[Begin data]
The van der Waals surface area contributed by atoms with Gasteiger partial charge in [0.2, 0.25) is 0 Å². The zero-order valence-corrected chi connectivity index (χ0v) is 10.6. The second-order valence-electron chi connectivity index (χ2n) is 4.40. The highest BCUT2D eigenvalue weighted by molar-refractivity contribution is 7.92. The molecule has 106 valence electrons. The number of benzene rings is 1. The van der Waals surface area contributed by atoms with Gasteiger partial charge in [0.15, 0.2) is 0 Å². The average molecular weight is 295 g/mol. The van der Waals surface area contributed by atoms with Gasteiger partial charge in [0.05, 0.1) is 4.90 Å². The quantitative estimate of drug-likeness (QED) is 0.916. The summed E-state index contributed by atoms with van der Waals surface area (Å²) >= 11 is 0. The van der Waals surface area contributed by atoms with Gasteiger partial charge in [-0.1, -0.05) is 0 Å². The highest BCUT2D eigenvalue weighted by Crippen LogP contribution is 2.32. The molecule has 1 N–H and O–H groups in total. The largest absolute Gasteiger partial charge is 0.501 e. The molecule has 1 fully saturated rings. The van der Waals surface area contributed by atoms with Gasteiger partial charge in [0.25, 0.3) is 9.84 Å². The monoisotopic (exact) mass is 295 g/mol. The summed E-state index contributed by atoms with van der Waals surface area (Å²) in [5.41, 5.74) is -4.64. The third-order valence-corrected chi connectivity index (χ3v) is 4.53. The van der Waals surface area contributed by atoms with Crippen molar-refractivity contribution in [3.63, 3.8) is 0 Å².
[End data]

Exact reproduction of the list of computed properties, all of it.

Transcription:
The van der Waals surface area contributed by atoms with Gasteiger partial charge in [0.2, 0.25) is 0 Å². The zero-order valence-corrected chi connectivity index (χ0v) is 10.6. The second-order valence-electron chi connectivity index (χ2n) is 4.40. The highest BCUT2D eigenvalue weighted by molar-refractivity contribution is 7.92. The molecule has 106 valence electrons. The number of benzene rings is 1. The van der Waals surface area contributed by atoms with Gasteiger partial charge in [0.15, 0.2) is 0 Å². The average molecular weight is 295 g/mol. The van der Waals surface area contributed by atoms with Gasteiger partial charge in [0.05, 0.1) is 4.90 Å². The quantitative estimate of drug-likeness (QED) is 0.916. The summed E-state index contributed by atoms with van der Waals surface area (Å²) >= 11 is 0. The van der Waals surface area contributed by atoms with Gasteiger partial charge in [-0.1, -0.05) is 0 Å². The highest BCUT2D eigenvalue weighted by Crippen LogP contribution is 2.32. The molecule has 1 N–H and O–H groups in total. The largest absolute Gasteiger partial charge is 0.501 e. The molecule has 1 fully saturated rings. The van der Waals surface area contributed by atoms with Gasteiger partial charge in [0.25, 0.3) is 9.84 Å². The monoisotopic (exact) mass is 295 g/mol. The summed E-state index contributed by atoms with van der Waals surface area (Å²) in [5.41, 5.74) is -4.64. The third-order valence-corrected chi connectivity index (χ3v) is 4.53. The van der Waals surface area contributed by atoms with Crippen molar-refractivity contribution in [3.63, 3.8) is 0 Å².